Nap's are necessary for both the young and elderly, studies have shown that although they don't make up for inadequate or poor nighttime sleep, they do improve mood & alertness.
Naps are are also an important part of some cultures, sadly this does not include North America, which is one of the most sleep deprived continents, due to busy life styles. Infact, its more common to boast about how you can thrive on little sleep and still get the job done.
Naps (or lack of) is one of the most common topics brought up in email inquiries, presentations and consultations.
Here are some of the most commonly asked questions and statements
How do I get my baby to nap?
How to organize naps?
How long should a nap be?
How do I get my baby to sleep past 30 minutes?
My baby fights naps - what should I do?
My baby won't go down for a nap?
My baby will sleep and night but won't nap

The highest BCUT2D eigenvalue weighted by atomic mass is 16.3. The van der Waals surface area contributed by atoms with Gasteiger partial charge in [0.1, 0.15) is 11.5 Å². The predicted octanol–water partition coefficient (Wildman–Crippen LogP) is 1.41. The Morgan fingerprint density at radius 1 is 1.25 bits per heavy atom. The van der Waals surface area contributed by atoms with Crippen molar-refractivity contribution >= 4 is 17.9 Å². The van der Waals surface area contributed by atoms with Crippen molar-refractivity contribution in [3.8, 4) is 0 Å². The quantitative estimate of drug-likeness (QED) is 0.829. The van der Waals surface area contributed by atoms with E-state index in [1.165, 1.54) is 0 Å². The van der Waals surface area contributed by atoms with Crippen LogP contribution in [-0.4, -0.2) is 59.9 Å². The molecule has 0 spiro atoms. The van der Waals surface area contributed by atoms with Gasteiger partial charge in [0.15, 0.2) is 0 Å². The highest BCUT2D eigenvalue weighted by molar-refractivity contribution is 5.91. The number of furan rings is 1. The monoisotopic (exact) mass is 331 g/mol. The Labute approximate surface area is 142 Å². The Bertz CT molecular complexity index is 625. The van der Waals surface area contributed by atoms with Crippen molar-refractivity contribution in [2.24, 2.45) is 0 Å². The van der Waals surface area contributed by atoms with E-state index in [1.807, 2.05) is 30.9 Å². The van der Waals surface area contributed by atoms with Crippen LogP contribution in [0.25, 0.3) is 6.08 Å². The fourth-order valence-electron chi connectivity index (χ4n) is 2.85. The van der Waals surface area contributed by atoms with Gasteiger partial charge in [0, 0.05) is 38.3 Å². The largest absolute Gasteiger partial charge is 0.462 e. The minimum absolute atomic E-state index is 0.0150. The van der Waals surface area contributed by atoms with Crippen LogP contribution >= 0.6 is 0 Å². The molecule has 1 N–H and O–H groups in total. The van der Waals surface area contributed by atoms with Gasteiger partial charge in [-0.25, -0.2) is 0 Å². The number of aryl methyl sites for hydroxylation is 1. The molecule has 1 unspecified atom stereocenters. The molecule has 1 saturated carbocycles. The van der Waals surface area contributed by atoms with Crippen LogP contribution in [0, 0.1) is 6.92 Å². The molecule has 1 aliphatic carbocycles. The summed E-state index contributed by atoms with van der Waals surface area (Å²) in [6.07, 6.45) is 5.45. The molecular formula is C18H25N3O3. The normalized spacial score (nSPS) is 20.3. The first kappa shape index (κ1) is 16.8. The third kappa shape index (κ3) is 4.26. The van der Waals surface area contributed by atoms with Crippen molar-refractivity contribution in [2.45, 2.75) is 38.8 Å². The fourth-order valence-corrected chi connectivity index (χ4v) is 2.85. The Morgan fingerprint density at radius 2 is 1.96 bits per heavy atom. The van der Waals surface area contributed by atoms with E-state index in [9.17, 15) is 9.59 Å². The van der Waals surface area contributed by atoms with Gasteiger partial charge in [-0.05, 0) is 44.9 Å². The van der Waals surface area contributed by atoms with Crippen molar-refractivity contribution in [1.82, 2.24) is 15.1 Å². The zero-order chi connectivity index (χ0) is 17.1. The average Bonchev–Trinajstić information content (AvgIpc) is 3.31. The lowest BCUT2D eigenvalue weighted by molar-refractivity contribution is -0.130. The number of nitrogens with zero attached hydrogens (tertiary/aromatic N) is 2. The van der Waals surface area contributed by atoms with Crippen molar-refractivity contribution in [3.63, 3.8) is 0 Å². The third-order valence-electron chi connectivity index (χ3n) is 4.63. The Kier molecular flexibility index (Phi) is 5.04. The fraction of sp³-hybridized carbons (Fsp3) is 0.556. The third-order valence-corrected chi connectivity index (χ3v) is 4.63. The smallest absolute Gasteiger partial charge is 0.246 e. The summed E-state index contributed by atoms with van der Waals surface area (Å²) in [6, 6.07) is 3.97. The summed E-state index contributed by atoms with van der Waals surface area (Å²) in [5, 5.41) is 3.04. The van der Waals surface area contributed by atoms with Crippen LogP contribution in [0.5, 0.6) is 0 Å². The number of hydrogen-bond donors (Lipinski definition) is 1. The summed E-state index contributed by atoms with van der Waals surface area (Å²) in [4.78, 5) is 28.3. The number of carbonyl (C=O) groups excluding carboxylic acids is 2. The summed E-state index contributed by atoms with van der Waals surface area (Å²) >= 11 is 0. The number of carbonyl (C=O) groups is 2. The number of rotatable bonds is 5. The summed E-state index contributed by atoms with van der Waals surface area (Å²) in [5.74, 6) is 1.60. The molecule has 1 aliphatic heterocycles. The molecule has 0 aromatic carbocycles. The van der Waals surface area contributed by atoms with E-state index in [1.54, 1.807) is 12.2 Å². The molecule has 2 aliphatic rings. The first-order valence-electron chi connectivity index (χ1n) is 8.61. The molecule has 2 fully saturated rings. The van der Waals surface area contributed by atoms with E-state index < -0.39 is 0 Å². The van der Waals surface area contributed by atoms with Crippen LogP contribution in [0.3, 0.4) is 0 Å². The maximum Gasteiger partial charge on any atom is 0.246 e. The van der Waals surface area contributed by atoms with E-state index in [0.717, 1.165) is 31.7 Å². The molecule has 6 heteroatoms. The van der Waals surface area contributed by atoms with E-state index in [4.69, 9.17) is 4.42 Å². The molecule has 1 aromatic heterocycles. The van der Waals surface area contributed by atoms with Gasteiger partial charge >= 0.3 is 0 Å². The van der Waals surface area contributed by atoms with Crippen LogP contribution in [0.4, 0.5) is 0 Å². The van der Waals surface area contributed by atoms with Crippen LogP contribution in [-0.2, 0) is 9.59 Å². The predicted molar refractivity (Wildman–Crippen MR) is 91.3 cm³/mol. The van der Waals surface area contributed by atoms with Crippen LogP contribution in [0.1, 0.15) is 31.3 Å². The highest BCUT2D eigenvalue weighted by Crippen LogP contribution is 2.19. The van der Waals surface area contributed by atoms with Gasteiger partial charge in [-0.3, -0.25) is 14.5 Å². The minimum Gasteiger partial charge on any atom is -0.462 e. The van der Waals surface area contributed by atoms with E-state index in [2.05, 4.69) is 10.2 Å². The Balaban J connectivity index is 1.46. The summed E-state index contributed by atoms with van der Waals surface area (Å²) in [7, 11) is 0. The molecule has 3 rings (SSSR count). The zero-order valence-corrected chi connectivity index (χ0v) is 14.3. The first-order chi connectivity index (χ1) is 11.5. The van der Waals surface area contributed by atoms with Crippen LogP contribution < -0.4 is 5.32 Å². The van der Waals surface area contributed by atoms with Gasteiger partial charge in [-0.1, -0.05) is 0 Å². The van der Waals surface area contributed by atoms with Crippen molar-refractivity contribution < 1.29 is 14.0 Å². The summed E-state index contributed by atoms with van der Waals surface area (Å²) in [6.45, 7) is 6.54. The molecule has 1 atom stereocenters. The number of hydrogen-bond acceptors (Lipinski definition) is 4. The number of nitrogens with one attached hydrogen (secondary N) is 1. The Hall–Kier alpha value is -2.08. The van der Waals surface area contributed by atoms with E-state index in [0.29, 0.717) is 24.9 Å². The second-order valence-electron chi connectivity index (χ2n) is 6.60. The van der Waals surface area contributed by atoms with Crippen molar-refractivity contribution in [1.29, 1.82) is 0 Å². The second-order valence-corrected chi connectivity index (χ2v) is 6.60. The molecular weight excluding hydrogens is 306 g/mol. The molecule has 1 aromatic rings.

Here are some napping tips:
To have good naps, nighttime sleep has to be good - take a look at your babies overnight sleep, is it of good quality?
Your baby has to be able to put themselves to sleep - do they?
Make sure you are using the right awake window between naps so that your baby is ready to sleep, but not ASLEEP when they go down.
Understand that babies often cry before falling to sleep as they have no other outlet to relax.
Nap training takes around 6 weeks, and its a two-fold process, they have to not only learn how to fall to sleep, they also have to learn how to go back to sleep.
Consistency and commitment, if you want your baby to learn this skill, you must have the time to dedicate to it.
From a learning curve perspective, nap 1 is usually the easiest nap for a baby to go down to sleep for and sleep through a sleep cycle transition, nap 2 is more challenging and nap 3 can be hit and miss!
Download the awake window chart here
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